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by Ben Fried
So now my tax money is going to pay to steal the homes of innocent people to built that obscenity?
That is an outrage.
In today’s Times, David Brooks uses a Pew study to defend his contention that the exurbs still have a future. The words “peak oil” appear nowhere in the piece. But the real weak spot in Brooks’ analysis is that the data he’s picked up on is opinion polling on where people would like to live. He offers no data on where they’re actually moving out from, and where they’re moving to.
“New York to Receive $1.3B in Stimulus Cash for Transit”
How is $1.3 billion in two years going to pay for $3 billion per year in capital spending, absent tolls and a regressive payroll tax?
Hey Weiner, you’ve got eight months to fix this. Higher gas taxes to pay for everything, now that those right wing Republicans have been prevented from imposing “congestion taxing” on the middle class, right? We’re waiting.
Heck, to be fair, shouldn’t Weiner be delivering enough money so the MTA could eliminate all the tolls into Manhattan?
RE: Ratner Gets Loan Extension, Looking for Stim Cash to Keep Atlantic Yards Alive
“Still, the Atlantic Yards project faces a critical test in the coming weeks at the state Appellate Court, which will hear oral arguments Feb. 23 in a lawsuit challenging the state’s use of eminent domain to seize privately owned property on behalf of the project. A victory for the opponents could be devastating for the developer.”
I guess that’s the last best hope of stopping this boondoggle, and this outrageous gift of public tax dollars to this billionaire. Well, that and the collapsing economy.
i suspect the term ‘straphangers’ is a good way to help keep people off transit.
Another major problem of Brook’s column: he doesn’t mention that foreclosures are most common in the most remote suburbs, and that means that people who are the least able to afford housing and who have the least choice of where to live are the ones buying houses in the most remote suburbs. His opinion piece is named “I dream of Denver” – but I don’t think anyone is dreaming of Stockton, where most foreclosures are. They settled for Stockton because they couldn’t afford anything else, and they would have preferred a more central suburb.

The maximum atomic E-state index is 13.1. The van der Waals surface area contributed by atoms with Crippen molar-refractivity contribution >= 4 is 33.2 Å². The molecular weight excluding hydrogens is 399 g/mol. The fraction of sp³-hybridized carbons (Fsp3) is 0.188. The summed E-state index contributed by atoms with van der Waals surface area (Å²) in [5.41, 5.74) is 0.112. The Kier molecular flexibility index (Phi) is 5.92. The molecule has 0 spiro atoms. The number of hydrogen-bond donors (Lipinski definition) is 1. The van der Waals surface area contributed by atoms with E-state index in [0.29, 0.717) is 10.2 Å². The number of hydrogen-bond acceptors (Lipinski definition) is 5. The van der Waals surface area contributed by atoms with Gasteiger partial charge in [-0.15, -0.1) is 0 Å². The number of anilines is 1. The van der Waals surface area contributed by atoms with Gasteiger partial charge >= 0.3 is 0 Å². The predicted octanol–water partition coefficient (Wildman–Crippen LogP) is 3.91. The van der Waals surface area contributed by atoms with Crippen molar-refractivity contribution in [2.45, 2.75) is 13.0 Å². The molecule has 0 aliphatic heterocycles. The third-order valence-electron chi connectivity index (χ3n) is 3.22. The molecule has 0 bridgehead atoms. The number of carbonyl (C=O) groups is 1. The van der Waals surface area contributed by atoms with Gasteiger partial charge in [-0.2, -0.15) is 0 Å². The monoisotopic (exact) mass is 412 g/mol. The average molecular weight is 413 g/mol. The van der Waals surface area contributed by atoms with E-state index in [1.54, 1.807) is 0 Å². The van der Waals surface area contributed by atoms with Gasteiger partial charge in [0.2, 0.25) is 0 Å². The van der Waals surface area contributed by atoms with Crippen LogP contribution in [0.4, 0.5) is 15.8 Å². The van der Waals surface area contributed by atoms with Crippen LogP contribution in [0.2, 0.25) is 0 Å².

“His opinion piece is named ‘I dream of Denver’ – but I don’t think anyone is dreaming of Stockton.”
Stockton — named the most miserable city in the United States.
My sister lives in the Denver area. Among those dreaming of Denver, and older suburbs close to it, are those in new exurban developments, where the foreclosure level is to the moon.
AY is not a boondoggle, it’s an urban version of a mega-mall. It’s just that in the suburbs, they are built without public money. Actually, Ratner should be paying the MTA and the city to improve transit and infrastructure to bring more people to his project.
> Stockton — named the most miserable city in the United States.
I generally loathe such lists (but am fascinated by the date and methodology behind them), mainly because the criteria are usually slanted toward the “American Dream” and the things that supposedly drive people away usually attract me, but… in this case I think I would have to agree.
> AY is not a boondoggle, it’s an urban version of a mega-mall.
No, the existing crapola across the street is an urban “mall”. The stadium project is a boondoggle because we the taxpayers are footing a big chunk of the bill and getting little to no benefit out of it other than some temporary construction jobs (which, by the way, will materialize just as surely if the site is sold to individual developers in the normal manner).
“What about that little "stunt" somebody pulled at Atlantic and Flatbush the other day? You know, the little "stunt" that actually killed someone? Why can't they post up three officers at that location to make sure THAT never happens again?”
In response to "Eyes on the Street: NYPD Does Its Part to Fuel Brooklyn Bridge Tensions"